So I want to lean really hard into what I think the show will be in this next season. I think it will be definitively a mystery show. I'm not saying that you won't see friends of Veronica in it, but there will be no doubt what genre of the show we're doing.

Part of show's history is that right after the third season, you pitched to Dawn Ostroff, the head of The CW at that time, “Veronica Mars, FBI.” And of course, we saw Leo [Max Greenfield] come in as an FBI agent. Do you think that might be a part of her next incarnation?

No. I want to keep her as a private eye. That I'm sure of.


I like the stories better. I like that you're your own boss. I think the ways into that story are more interesting. Among the things that I think are not necessarily positive traits about Veronica are her vigilante tendencies, and I think that works better as a P.I. than they would as like a Clarice Starling type character.

The reason that we tried that FBI spin-off, I mean it would've still been Veronica Mars was because that particular year the CW had mentioned to me, "Hey, any chance you want to write a young FBI show for us?" I had sort of turned down that idea. Then when it became clear that “Veronica Mars” wasn't coming back, I sort of said, "Well, wait a minute, what if I give you your young FBI show with Veronica?" And so, that's how we ended up doing that, more than my desire to put Veronica in the FBI.

Speaking of that history with CW, and maybe I'm remembering this incorrectly, but the first two seasons, of course, were very serialized with Veronica returning to one original mystery and while building out the story of her relationships in subplots. But in the third season there were several mysteries and was very heavy on the various teen romance plots. If I recall correctly, didn’t the executives kind of encourage that change in its final season on the CW?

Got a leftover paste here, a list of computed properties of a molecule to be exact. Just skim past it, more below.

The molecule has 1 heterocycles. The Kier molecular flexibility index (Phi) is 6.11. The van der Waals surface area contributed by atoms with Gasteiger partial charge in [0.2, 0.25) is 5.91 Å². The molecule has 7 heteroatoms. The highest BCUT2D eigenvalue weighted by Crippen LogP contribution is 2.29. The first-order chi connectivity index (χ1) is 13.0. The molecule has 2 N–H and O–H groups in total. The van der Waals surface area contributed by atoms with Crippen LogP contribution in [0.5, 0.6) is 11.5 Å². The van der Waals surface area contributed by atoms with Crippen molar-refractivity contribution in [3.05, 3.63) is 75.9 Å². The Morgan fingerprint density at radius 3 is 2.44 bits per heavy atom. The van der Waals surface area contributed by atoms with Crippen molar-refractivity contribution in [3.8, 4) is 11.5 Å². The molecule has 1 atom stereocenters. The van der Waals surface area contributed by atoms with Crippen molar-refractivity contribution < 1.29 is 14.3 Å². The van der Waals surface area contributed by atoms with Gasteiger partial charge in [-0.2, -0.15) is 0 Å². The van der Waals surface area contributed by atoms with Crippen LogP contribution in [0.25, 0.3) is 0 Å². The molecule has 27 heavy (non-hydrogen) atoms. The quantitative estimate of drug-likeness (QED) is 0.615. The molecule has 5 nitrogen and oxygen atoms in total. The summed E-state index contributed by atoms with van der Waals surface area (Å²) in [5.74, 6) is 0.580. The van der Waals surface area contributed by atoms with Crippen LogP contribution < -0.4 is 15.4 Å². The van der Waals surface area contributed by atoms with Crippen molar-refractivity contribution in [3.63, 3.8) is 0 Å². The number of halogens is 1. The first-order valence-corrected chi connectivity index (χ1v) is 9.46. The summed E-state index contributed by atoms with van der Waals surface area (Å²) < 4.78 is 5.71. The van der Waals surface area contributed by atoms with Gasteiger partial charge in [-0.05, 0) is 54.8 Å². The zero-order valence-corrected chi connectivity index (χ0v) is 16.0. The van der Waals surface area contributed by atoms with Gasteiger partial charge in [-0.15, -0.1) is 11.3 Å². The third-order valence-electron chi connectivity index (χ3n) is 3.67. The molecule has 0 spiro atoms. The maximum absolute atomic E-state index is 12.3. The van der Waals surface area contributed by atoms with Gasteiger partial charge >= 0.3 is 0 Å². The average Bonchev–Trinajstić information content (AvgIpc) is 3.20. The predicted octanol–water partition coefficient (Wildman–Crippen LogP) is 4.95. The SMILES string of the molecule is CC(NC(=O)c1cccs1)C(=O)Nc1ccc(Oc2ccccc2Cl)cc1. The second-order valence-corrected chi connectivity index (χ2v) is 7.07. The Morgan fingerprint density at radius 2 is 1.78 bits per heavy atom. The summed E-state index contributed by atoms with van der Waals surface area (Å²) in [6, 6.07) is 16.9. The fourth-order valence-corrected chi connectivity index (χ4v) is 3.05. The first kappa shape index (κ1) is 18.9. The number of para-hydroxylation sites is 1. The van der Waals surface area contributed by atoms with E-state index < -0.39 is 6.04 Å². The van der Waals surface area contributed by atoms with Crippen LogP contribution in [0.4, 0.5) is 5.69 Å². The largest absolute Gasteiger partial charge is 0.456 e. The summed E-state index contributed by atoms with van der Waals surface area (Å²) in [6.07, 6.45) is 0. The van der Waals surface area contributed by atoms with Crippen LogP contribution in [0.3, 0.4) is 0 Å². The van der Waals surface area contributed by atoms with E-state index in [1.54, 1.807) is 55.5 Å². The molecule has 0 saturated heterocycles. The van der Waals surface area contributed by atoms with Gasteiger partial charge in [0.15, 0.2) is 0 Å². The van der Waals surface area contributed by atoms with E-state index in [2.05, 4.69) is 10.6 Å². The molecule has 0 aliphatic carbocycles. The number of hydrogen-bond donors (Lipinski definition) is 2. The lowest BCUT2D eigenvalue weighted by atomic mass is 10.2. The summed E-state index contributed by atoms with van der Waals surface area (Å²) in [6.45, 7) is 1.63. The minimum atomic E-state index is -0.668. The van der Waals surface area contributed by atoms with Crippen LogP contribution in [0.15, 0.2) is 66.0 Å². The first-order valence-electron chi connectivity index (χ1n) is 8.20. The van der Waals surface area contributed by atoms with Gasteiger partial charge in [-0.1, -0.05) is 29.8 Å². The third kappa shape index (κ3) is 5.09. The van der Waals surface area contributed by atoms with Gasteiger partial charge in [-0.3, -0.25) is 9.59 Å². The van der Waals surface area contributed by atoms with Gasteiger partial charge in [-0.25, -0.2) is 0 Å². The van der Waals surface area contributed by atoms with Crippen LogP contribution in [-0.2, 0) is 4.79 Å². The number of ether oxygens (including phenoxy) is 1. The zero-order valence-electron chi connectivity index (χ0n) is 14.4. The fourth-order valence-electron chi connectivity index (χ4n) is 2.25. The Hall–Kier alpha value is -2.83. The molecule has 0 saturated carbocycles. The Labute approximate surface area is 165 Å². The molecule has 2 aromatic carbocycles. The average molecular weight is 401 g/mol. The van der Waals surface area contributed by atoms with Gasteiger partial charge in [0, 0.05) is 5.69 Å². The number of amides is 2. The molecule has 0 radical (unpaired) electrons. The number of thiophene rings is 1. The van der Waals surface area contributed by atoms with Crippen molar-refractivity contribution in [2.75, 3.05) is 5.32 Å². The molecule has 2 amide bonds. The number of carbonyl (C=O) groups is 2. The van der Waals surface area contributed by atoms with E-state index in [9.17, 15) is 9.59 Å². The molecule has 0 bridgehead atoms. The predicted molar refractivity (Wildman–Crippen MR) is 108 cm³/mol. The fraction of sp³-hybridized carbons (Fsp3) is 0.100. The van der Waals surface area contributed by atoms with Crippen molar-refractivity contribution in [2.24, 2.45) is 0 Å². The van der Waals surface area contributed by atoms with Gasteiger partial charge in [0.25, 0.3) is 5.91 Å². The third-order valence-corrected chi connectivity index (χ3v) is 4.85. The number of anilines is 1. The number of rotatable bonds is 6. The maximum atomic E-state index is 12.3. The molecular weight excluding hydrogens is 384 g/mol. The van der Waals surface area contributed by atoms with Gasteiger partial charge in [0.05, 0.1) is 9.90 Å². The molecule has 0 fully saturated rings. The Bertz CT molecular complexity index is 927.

We knew if our numbers didn't pick up it would be our last season . . . I've seen fans want to blame the format shift on the network when I was as or more responsible than anyone else.

. . .  One of our fears was that every season we started a big new mystery, and if you're not in there on episode one, people don't catch up. And it wasn't in the days where you could just watch it like on 18 different formats with devices.

That's actually why I was asking that question. It seems to me that on Hulu and other streaming services the serialized format works a lot better because of that bingeability. So when we're looking into the new season, which I'm going to presume there is, with those mysteries, is that something that you're going take into account? Are those mysteries going to be extended? Do you want to have more of them throughout the season or do you feel like now that you're on a format where binging is encouraged, you have the luxury of carrying out a single arc?

They're all going to be single big cases from now on. There won't be the mystery of the week. I don't think we'll ever go back to that. I think this was the model that we will have moving forward. One big mystery.

I'm glad to hear that. One last question: Veronica has always been styled as a noir detective and when you think about the great noir detectives, most of them are single except for, if you think of like [Dashiell Hammett’s] “The Thin Man.”

I've mentioned “The Thin Man” a few times today. Yeah.

Part of the noir genre, that feel, is that there's an element of unhappiness to each of them that they can never quite be satisfied, that there's the pursuit of someone or something that they can never quite get. Is that what we can expect for Veronica from this point onward? I guess another way of saying that is, can Veronica ever be happy and actually continue to be effective as a character and as a detective?

That's a really good question. I like bittersweet endings. This one is pretty bitter but usually bittersweet is always my sweet spot for the show. I don't want it to be nothing but getting waylaid and undercut. I don't think that you'll ever get the big Hollywood, “everything turns out happy” and great ending, unless Kristen and I decide we're hanging it up, this is our last Veronica Mars go around. Maybe there won't be some gigantic hole in her heart that is left.

So we should not expect a great big happy wedding-themed finale?

No, no. I feel pretty certain about that. Famous last words! But no, I don't think so.

Melanie McFarland

Melanie McFarland is Salon's TV critic. Follow her on Twitter: @McTelevision